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Tue, 27 October 2020

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Exclusive: Just A Fifth Of The Public Think NHS Test and Trace Is Effective, Polling Shows

Exclusive: Just A Fifth Of The Public Think NHS Test and Trace Is Effective, Polling Shows
3 min read

The NHS Test and Trace system has suffered another blow as fresh polling shows just 20 percent of the public think it is effective.

The low confidence in the scheme is revealed just days after it emerged almost 16,000 confirmed cases of coronavirus were not added to a central database due to a software error.

The error meant that in some cases there were delays of up to five days in the tracing of contacts of people with positive results.

The poll of 3,000 people was undertaken by Redfield & Wilton Strategies on behalf of PoliticsHome on October 6 and 7.

It showed that 62 per cent of the public do not believe the test and trace system is effective, just 20 per cent think it is and 18 per cent don’t know.

Shadow health minister Justin Madders said: “The clear lack of public confidence in test and trace hardly comes as a surprise, given the litany of problems with accessing tests, slow turnaround times for results and the woeful performance of Serco on contact tracing.

"We are in danger of public trust collapsing in the Government’s ability to deal competently with the pandemic.

"Ministers must urgently sort out the problems before it is too late."

The testing system was thrown into chaos in September when schools returned and demand shot up, with delays of up to five days in getting test results back and some people being advised to take round trips of hundreds of miles to get swabbed. 

Outsourcing firm Serco was also forced to apologise after accidentally sharing the email addresses of almost 300 contact tracers it was training earlier in May.

The vast majority of people polled did, however, back the principle of the system, with 81 per cent saying that they would prefer to find out if a someone who had been near them had tested positive for coronavirus, even though they would have to self-isolate at home for two weeks.

Almost a fifth - 19 per cent - said they would prefer not to find out, even though there would be a chance they have contracted coronavirus.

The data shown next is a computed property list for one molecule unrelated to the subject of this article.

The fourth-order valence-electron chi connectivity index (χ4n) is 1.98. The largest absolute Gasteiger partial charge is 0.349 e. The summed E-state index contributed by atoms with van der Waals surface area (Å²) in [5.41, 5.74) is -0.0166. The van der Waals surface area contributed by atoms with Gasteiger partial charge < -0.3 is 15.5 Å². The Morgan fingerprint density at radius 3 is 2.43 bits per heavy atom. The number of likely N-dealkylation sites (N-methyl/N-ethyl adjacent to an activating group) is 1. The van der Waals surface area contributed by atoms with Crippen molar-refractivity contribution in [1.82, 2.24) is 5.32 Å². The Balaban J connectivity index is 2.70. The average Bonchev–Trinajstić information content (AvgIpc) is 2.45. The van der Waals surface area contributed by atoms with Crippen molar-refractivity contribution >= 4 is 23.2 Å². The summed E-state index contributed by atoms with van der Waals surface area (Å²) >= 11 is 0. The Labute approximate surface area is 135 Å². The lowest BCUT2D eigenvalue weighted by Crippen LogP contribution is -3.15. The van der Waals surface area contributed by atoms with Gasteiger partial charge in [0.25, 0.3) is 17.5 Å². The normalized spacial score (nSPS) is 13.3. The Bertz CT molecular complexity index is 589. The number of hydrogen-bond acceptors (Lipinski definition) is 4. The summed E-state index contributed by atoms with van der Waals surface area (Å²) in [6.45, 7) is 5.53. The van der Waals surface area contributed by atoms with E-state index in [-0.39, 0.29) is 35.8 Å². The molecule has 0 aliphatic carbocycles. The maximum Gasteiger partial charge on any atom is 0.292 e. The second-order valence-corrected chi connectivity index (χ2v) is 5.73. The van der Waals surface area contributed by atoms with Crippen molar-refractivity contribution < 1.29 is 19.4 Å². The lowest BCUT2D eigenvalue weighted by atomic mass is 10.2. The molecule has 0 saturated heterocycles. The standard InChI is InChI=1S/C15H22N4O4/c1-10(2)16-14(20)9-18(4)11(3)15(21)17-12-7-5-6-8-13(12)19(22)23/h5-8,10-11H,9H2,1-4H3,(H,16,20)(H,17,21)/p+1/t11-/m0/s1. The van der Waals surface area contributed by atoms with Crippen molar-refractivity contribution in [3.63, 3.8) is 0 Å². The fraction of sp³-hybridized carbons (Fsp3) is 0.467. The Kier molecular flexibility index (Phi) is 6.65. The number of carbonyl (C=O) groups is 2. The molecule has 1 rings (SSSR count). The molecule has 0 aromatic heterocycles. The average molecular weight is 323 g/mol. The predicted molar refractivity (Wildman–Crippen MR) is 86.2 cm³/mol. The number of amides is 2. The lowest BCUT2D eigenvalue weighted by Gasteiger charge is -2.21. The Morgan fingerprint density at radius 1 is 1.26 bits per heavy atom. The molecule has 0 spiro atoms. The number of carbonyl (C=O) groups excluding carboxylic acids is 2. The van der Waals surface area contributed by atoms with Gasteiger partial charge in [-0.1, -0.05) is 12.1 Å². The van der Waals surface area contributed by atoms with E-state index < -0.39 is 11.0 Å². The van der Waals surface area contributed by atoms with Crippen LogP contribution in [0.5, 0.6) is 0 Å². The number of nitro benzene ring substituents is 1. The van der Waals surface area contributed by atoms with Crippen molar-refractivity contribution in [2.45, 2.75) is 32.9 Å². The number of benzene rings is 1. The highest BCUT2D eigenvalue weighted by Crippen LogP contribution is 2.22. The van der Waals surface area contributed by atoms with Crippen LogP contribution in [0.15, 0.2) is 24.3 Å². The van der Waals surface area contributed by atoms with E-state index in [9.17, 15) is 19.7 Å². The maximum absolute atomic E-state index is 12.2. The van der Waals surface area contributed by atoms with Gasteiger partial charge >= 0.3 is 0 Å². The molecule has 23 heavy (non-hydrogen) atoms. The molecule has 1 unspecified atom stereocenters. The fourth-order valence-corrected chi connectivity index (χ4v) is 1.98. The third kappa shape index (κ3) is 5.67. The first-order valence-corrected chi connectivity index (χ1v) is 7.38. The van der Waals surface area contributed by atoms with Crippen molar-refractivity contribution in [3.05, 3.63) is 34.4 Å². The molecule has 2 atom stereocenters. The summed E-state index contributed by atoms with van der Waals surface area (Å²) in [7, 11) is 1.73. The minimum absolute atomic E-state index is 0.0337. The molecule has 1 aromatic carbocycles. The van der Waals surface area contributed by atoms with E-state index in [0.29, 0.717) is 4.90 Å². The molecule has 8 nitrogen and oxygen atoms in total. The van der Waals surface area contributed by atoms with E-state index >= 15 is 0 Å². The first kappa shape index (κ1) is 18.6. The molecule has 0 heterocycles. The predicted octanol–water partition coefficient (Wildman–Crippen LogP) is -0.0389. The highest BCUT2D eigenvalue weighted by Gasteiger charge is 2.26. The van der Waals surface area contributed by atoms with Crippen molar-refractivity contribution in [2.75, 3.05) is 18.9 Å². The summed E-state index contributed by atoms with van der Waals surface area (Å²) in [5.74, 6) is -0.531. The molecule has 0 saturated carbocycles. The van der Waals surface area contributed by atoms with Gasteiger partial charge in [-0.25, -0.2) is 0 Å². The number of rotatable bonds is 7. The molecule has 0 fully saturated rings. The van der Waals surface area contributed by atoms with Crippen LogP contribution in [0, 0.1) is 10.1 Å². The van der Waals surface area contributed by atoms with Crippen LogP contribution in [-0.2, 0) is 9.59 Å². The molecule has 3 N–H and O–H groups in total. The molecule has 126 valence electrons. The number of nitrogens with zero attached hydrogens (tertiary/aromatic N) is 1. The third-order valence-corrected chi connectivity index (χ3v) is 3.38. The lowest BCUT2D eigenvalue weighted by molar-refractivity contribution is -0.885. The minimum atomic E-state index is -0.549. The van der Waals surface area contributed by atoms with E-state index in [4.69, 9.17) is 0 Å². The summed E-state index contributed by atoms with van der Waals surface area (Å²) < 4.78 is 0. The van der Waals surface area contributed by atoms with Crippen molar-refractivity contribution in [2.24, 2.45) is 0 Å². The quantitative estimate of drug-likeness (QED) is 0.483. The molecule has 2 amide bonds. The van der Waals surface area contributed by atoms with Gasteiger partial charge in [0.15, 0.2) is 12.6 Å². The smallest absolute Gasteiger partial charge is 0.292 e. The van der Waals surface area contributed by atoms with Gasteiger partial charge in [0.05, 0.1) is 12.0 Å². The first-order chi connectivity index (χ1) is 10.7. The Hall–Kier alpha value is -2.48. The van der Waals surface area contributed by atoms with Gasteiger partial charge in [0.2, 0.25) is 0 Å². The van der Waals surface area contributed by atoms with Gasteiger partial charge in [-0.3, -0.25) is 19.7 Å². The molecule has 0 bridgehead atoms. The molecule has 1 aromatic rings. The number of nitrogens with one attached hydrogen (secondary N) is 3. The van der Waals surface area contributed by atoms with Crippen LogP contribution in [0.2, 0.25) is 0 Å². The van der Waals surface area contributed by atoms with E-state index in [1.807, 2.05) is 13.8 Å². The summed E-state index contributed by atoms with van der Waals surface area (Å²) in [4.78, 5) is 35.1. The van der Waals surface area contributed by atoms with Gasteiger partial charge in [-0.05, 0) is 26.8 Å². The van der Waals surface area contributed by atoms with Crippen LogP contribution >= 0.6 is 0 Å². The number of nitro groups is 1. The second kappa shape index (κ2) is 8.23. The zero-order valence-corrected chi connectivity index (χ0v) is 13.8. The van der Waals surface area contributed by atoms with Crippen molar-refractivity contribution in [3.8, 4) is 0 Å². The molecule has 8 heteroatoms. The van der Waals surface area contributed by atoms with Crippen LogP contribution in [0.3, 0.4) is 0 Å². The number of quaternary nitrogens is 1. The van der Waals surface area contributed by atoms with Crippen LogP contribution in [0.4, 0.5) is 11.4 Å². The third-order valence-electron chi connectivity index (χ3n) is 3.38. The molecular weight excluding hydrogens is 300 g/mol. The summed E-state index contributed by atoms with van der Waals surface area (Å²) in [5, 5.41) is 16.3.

The Test and Trace app had been downloaded by 45 percent of those polled.

In other findings:

- 57 per cent said that if they wanted to get tested for coronavirus, they would know where to find a test. 

- 57 per cent believe the rules are clear on how to get tested and what to if you get a positive test result. 

- 43 per cent say the rules are unclear.

Labour has been arguing for weeks that the system - headed by Conservative peer and former TalkTalk chief executive Dido Harding - is not effective, often raising the subject at Prime Minister's Questions. 

Health secretary Matt Hancock has said that part of their challenge was that demand has gone up but that capacity is at record levels, and far higher than at the start of the pandemic.  

A DHSC spokesperson said: “NHS Test and Trace is processing tests at an unprecedented rate - 250,000 a day on average over the last week – with the vast majority of the public reporting no issues at all. Nearly 700,000 people who may otherwise have unknowingly spread coronavirus have been contacted and told to isolate.

“We have committed significant funding to ensure everyone who needs a test can get one, and continue to ramp up our testing capacity to meet our target of 500,000 tests a day by the end of the month.

“The message is clear – follow the rule of six, think ‘hands, face, space’ and get tested if you have symptoms.” 

The government said it has been able to contact over 85 percent of all contacts, where communication details were given, and those people were told to self-isolate.

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